There is not one regular customer I find interesting. I really hate all the customers. Sometimes they touch me. The conversations are such that I feel like I have become a kindergarten teacher.
CJ: Is this your first hostess job? How did you find this job?
HY: Yes, this is my first. These jobs are really easy to get. There are flyers on billboards all over. That is how I got mine.
CJ: Considering Japan's economy has been so terrible recently, how is business at the club?
HY: Business has been very good. We have had many customers every night. On a busy day, we'll have 8 girls working. That will mean a capacity of 20 customers. We have 10 girls total working the various shifts over the course of the week.
CJ: What kind of customers do you have? Mostly salarymen?
HY: Most of the customers are in their 30s or so. Some are Buddhist priests and doctors. Others are people from the nearby television station.
The typical Japanese salaryman is not one of our common customers because they tend to go to the hostess clubs in Ginza or Roppongi to entertain their big clients. Most of the customers at my club are from the local neighborhood. Actually, because of this, I sometimes wear a hat low over my eyes when I walk around the area of the train station during the daytime so as to not be recognized.
CJ: Are there any customers that stand out for one reason or another?
HY: There is one guy that comes everyday. He has no money. But he runs a tab. He pays precisely on his payday each month.
CJ: Is there a membership policy at the club?
HY: There is no membership. The mama-san looks at potential customers to decide whether she will let them enter. If she doesn't like their looks, then "we are full" and they are turned away.
CJ: Is the mama-san friendly?
HY: If I am popular with the customers, then she is.
CJ: What are the prices like?
HY: Well, for example, a bottle of whiskey is 10,000 yen, a bottle of Dom Perignon champagne is 20,000 yen, and karaoke costs 200 yen per song. Of course, customers can keep unfinished bottles of liquor at the club for their next visit.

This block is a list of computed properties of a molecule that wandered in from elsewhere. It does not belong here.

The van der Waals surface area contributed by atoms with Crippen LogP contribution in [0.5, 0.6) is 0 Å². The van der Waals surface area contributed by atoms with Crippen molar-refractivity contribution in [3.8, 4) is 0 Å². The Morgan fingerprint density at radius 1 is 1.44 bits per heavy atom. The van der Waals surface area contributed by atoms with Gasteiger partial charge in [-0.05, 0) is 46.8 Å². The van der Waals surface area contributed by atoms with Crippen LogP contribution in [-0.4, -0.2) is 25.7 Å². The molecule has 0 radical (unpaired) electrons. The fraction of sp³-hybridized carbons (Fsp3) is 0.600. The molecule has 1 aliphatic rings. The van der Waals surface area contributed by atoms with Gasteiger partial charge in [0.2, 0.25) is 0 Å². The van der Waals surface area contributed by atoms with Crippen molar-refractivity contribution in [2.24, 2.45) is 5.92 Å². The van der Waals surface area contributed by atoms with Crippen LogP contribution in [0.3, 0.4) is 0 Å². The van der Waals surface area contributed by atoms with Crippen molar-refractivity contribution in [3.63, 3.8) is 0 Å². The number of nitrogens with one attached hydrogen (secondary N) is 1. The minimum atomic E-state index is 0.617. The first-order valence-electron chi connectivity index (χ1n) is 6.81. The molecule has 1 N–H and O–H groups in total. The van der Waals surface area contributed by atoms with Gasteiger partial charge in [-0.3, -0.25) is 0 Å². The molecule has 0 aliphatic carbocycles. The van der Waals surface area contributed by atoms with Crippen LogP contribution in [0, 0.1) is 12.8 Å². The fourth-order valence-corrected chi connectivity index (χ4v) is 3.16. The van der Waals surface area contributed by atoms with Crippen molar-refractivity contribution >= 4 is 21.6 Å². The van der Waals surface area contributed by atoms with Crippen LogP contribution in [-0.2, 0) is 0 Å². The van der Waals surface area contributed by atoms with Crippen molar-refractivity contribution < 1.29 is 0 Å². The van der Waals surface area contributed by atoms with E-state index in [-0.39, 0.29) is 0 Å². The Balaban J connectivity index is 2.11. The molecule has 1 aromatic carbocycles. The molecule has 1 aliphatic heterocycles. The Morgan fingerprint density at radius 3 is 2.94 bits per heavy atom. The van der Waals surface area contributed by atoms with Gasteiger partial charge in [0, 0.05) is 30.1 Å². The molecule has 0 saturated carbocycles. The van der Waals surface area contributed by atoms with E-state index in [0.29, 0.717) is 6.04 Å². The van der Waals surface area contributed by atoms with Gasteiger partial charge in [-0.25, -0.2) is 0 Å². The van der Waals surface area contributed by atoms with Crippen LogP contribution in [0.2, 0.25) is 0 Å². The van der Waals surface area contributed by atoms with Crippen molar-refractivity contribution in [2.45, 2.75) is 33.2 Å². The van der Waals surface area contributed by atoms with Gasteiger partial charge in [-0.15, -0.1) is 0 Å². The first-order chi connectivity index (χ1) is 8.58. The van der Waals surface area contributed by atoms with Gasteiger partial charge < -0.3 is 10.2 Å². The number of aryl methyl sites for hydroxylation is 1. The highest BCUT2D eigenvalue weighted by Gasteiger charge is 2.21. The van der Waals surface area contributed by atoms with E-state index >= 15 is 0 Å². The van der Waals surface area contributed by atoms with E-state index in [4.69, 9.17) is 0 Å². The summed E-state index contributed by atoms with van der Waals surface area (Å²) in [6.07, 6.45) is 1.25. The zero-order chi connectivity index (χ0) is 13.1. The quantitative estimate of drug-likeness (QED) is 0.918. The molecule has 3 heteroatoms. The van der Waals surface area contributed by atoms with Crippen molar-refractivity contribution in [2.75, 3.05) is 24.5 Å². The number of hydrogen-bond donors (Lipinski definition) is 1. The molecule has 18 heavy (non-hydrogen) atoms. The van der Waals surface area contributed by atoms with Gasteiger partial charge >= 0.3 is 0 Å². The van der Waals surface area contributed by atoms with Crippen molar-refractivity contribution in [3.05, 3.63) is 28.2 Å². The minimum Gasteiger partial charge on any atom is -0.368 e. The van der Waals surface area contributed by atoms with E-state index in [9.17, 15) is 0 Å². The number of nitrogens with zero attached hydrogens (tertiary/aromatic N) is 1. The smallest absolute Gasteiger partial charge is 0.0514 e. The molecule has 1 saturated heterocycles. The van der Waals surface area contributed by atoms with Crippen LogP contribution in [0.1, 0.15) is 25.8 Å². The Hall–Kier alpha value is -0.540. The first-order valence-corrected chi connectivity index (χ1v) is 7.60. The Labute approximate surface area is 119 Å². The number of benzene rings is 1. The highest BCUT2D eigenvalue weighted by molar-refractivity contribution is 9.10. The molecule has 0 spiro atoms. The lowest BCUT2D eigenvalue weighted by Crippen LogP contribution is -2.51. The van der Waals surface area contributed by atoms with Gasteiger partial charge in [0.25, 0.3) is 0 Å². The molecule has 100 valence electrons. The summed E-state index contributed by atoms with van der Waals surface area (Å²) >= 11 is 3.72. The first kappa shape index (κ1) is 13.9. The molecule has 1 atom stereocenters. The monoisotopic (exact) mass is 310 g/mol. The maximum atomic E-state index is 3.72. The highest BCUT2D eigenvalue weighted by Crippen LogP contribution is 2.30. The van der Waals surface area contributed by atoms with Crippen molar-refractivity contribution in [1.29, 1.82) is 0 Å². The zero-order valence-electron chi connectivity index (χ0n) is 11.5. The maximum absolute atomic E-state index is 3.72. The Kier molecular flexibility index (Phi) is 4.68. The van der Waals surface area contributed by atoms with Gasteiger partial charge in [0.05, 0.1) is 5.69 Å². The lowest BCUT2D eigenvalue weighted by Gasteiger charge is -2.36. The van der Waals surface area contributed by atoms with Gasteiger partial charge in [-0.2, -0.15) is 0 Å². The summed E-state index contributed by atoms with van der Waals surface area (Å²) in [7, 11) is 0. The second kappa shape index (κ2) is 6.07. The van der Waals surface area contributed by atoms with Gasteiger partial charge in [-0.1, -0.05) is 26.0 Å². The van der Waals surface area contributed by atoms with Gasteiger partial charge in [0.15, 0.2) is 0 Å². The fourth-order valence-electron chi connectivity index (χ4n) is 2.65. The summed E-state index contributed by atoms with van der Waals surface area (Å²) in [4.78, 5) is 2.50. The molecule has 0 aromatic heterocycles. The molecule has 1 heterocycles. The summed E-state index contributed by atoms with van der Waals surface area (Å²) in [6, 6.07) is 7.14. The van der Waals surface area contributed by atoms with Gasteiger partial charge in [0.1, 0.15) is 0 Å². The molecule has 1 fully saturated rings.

We are encouraged to drink with the customers because they must pay for our drinks. If there is one customer and 8 girls, then we all still will order a drink. The customer never refuses to pay for everyone's drinks.
There is a table charge. But the price changes
are based on the whim of the mama-san on that particular day.
CJ: Do the customers ever want to meet you after work?
HY: Most customers ask to meet later. But I always decline. I choose to go out by myself.
CJ: Do you have any interesting colleagues?
HY: I have decided not to make friends with the other hostesses. They stay after work and drink and complain about the mama-san together.
There is one girl who always asks the customers
for presents, like Louis Vuitton handbags. Once she asked
a customer to take her to Hawaii for a vacation. During the
trip, he wanted to have sex with her but she said she had
a disease. To convince him, she kept pretending to be taking
CJ: Do you think you will continue to be a hostess much longer?
HY: I am thinking of quitting because I have started to wonder what I am doing. I want to spend my time with people I actually like.
CJ: What would you do instead?
HY: I am thinking of working at a daycare center. But I wonder if the mama-san will make it difficult for me to quit.
Note: Fumiko Kojima and Ed Gelband contributed to this report from the Tokyo Bureau.